Prior to placement of the asphalt concrete base course, the subgrade should be graded to the established requirements, adequately compacted, and all deficiencies corrected. The asphalt concrete base course should be placed directly on the prepared subgrade in one or more lifts, spread, and compacted to the pavement thickness indicated on the plans or established in the contract. (Compaction of asphalt mixtures is one of the most important construction operations contributing to the proper performance of the completed pavement, regardless of the thickness of the course being placed. This is why it is so important to have a properly prepared subgrade against which to compact the overlying pavement.) The asphalt concrete should meet the Virginia Department of Transportation specifications for the mix type specified.
The subgrade must be graded to the required contours and grade in a manner that will ensure a hard, uniform, well-compacted pavement structure. All subgrade deficiency corrections and drainage provisions should be made prior to constructing the aggregate base. The crushed aggregate base course should consist of one or more layers placed directly on the prepared subgrade, spread and compacted to the uniform thickness and density as required on the plans or established by the owner. Absolute minimum crushed aggregate thickness is four inches (4″). All crushed aggregate material should be of Virginia Department of Transportation approved type and suitable for this type of application.
Prior to placement of successive pavement layers, the previous course should be cleaned and, if needed, a tack coat of diluted emulsified asphalt applied. The tack coat may be eliminated if the previous course is freshly placed and thoroughly clean.
Material for the surface course should be asphalt concrete placed in one (or more) lifts to the true line and grade as shown on the plans or set by the owner. Bicycle and golf cart paths are generally placed in one lift, therefore making it impractical to use more than one asphalt mix type. Also, such pavements carry no vehicular traffic, making thicknesses greater than minimum requirements unnecessary.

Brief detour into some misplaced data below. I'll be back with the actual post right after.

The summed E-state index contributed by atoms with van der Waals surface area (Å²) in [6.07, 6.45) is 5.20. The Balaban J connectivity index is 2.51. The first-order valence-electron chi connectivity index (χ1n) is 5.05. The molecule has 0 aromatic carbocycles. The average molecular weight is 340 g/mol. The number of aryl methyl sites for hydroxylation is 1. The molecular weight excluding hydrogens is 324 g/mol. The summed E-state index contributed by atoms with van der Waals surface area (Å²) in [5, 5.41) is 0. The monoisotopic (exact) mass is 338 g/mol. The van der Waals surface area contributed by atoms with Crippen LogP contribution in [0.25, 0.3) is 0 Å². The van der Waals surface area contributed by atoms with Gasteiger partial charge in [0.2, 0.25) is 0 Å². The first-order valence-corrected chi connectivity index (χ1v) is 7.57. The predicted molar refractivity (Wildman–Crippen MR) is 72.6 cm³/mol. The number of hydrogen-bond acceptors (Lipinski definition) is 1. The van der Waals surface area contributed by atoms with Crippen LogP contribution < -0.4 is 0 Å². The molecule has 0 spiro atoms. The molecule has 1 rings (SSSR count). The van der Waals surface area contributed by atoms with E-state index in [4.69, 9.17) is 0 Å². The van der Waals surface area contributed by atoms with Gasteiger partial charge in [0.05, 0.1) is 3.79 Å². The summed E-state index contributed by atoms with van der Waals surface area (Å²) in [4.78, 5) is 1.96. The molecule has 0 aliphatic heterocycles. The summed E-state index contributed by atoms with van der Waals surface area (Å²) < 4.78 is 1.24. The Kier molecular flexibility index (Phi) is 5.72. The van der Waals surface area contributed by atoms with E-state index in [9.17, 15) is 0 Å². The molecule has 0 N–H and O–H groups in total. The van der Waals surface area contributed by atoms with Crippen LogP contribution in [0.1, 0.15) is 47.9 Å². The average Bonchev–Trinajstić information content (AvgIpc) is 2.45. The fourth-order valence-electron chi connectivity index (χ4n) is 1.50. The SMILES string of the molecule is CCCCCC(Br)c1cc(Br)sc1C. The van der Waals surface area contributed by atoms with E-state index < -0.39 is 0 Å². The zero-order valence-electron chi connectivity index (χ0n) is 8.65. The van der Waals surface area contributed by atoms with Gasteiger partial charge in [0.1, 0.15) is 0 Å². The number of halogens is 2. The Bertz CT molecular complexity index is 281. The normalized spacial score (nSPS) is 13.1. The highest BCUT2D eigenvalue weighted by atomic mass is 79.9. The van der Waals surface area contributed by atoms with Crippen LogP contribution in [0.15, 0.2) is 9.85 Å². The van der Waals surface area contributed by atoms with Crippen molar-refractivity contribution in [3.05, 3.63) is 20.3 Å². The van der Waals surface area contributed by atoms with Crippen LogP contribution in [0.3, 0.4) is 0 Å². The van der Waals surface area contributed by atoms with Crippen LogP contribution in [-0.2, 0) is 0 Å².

The bituminous concrete material should conform to Virginia Department of Transportation specifications for asphalt concrete. Any irregularities in the surface of the pavement course should be corrected directly behind the paver. Rolling and compaction should start as soon as the material can be compacted without displacement and continued until thoroughly compacted and all roller marks disappear.
The pavement structure and materials are common across subgrade strengths and construction approaches. Some projects will use full-depth asphalt (i.e., asphalt placed directly on compacted subgrade) and some will use an aggregate base placed on compacted subgrade. The aggregate base will be covered with one or more layers of asphalt. The table below is the minimum pavement designs. Each layer is the compacted thickness. At no time should less than 4 inches of an aggregate subbase layer be used. In addition, most owners will not have a soil strength test performed on their subgrade. Therefore, for silty and clayey soils, a medium or weak subgrade should be assumed. For sandy and gravelly/rocky subgrade, a strong or medium subgrade should be assumed.
Table 1 – Full-Depth Asphalt Pavement
Table 2 –Asphalt with Aggregate Sub-Base Pavement
2016 VDOT Road and Bridges Specifications
2016 VDOT Special Provisions to the Road and Bridges Specifications